This ambiguous and confusing approach to identity has led on occasion to rather restrictive interpretations of the concept, following two more or less opposite tendencies. The first favours a primordialist approach which takes the sense of self and belonging to a collective group as a fixed thing, defined by objective criteria such as common ancestry and common biological characteristics. The second, rooted in social constructionist theory, takes the view that identity is formed by a predominantly political choice of certain characteristics. In so doing, it questions the idea that identity is a natural given, characterised by fixed, supposedly objective criteria. Both approaches need to be understood in their respective political and historical contexts, characterised by debate on issues of class, race and ethnicity. While they have been criticized, they continue to exert an influence on approaches to the conceptualisation of identity today.


These different explorations of ‘identity’ demonstrate how difficult a concept it is to pin down. Since identity is a virtual thing, it is impossible to define it empirically. Discussions of identity use the term with different meanings, from fundamental and abiding sameness, to fluidity, contingency, negotiated and so on. Brubaker and Cooper note a tendency in many scholars to confuse identity as a category of practice and as a category of analysis (2000:5). Indeed, many scholars demonstrate a tendency to follow their own preconceptions of identity, following more or less the frameworks listed above, rather than taking into account the mechanisms by which the concept is crystallised as reality. In this environment, some analysts, such as Brubaker and Cooper, have suggested doing away with the concept completely (2000:1). Others, by contrast, have sought to introduce alternative concepts in an attempt to capture the dynamic and fluid qualities of human social self-expression. Hall (1992, 1996), for example, suggests treating identity as a process, to take into account the reality of diverse and ever-changing social experience. Some scholars have introduced the idea of identification, whereby identity is perceived as made up of different components that are ‘identified’ and interpreted by individuals. The construction of an individual sense of self is achieved by personal choices regarding who and what to associate with. Such approaches are liberating in their recognition of the role of the individual in social interaction and the construction of identity.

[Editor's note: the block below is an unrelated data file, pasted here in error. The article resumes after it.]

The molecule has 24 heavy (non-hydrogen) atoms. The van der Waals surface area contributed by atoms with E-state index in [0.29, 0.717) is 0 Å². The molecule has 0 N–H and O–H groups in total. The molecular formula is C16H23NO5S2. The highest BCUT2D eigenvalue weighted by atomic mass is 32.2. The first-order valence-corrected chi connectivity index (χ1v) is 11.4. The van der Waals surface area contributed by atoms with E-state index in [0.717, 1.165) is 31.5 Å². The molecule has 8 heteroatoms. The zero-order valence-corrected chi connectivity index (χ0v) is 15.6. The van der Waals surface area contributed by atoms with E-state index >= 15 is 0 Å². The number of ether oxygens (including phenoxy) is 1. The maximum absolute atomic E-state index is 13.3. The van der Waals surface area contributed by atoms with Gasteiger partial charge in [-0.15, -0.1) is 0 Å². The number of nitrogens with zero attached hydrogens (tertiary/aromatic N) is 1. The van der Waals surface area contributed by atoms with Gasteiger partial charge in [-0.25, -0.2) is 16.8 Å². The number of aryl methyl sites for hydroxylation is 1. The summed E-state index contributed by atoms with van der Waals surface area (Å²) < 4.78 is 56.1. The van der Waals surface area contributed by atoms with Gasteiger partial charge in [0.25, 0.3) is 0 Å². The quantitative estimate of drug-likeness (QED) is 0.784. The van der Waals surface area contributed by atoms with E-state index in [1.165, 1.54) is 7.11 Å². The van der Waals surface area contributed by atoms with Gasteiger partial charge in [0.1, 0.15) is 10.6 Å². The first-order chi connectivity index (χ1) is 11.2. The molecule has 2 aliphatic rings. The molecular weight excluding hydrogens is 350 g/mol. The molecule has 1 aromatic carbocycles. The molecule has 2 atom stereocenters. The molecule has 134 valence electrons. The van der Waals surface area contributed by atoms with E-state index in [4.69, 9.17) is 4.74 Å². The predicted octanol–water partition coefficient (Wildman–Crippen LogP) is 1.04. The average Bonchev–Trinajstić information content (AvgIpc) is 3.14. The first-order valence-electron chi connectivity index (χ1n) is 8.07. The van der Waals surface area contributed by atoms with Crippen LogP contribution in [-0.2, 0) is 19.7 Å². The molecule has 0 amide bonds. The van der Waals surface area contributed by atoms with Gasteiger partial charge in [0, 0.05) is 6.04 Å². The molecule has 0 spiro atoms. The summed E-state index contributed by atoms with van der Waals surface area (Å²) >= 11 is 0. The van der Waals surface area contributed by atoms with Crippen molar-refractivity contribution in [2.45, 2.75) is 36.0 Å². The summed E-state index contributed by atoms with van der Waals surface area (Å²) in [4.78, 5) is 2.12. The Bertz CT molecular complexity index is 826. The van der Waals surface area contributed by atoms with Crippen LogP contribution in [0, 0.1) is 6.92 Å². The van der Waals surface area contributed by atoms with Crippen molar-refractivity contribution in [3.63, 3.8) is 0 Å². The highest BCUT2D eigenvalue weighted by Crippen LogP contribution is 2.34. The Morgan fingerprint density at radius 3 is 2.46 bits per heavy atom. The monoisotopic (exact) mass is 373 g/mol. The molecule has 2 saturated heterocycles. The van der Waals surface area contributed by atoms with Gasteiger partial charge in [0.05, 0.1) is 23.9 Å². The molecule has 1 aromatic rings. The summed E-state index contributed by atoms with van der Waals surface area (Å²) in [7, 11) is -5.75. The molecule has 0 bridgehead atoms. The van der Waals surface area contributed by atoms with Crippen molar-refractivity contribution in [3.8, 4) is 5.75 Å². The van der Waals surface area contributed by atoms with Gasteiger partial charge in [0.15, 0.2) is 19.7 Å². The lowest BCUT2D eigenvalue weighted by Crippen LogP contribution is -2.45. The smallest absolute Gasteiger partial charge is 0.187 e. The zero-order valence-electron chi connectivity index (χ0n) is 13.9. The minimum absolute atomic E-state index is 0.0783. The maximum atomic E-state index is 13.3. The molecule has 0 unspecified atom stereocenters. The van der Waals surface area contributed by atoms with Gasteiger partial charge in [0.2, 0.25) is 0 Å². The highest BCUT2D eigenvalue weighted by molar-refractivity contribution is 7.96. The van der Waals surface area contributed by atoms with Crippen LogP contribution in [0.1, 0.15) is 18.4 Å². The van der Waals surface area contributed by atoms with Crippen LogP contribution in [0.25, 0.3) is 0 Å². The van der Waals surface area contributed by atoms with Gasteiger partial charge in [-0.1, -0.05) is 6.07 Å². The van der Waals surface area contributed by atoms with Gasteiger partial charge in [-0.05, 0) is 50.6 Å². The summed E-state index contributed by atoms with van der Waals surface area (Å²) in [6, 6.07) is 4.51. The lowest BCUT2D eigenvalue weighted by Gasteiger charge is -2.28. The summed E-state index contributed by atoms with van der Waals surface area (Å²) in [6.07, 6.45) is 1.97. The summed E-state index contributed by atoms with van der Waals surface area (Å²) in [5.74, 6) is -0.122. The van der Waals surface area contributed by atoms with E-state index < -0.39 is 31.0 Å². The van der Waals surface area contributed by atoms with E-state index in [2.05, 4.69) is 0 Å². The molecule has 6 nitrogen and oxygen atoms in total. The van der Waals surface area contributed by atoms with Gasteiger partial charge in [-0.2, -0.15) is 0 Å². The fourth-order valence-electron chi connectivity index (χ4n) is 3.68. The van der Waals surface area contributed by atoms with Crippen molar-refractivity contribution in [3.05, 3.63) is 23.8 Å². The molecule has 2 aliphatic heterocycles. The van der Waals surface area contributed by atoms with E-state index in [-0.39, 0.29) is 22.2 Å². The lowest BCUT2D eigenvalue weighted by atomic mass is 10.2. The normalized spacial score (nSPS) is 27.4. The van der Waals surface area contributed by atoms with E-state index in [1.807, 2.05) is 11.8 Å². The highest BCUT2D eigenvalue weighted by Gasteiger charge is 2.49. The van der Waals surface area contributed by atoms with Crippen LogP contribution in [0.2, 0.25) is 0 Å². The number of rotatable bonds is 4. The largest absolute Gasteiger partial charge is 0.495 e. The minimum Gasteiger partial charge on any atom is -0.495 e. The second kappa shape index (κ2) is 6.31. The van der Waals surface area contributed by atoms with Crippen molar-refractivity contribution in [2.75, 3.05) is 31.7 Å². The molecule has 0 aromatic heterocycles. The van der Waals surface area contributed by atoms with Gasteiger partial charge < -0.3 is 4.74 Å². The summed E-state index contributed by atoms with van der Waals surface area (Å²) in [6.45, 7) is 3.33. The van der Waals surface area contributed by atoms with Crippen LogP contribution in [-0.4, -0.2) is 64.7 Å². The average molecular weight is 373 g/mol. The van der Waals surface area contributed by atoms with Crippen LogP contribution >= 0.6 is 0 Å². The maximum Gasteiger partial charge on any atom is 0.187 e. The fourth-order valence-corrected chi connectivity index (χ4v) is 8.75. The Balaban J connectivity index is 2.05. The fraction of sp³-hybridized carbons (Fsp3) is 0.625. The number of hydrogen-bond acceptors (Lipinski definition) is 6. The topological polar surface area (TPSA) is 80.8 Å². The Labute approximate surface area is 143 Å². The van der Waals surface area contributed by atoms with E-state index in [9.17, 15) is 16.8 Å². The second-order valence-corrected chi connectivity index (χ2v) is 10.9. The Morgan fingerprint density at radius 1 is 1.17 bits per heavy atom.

Anthropologists have contributed to the debate by shifting the focus of research: One of the first challenges for the researcher wishing to carry out empirical research in this area is to identify an appropriate analytical tool. The concept of boundaries is useful here for demonstrating how identity works. In the same way as Barth, in his approach to ethnicity, advocated the critical focus for investigation as being “the ethnic boundary that defines the group rather than the cultural stuff that it encloses” (1969:15), social anthropologists such as Cohen and Bray have shifted the focus of analytical study from identity to the boundaries that are used for purposes of identification. If identity is a kind of virtual site in which the dynamic processes and markers used for identification are made apparent, boundaries provide the framework on which this virtual site is built. They concentrated on how the idea of community belonging is differently constructed by individual members and how individuals within the group conceive ethnic boundaries.

As a non-directive and flexible analytical tool, the concept of boundaries helps both to map and to define the changeability and mutability that are characteristic of people’s experiences of the self in society. While identity is a volatile, flexible and abstract ‘thing’, its manifestations and the ways in which it is exercised are often open to view. Identity is made evident through the use of markers such as language, dress, behaviour and choice of space, whose effect depends on their recognition by other social beings. Markers help to create the boundaries that define similarities or differences between the marker wearer and the marker perceivers, their effectiveness depends on a shared understanding of their meaning. In a social context, misunderstandings can arise due to a misinterpretation of the significance of specific markers. Equally, an individual can use markers of identity to exert influence on other people without necessarily fulfilling all the criteria that an external observer might typically associate with such an abstract identity.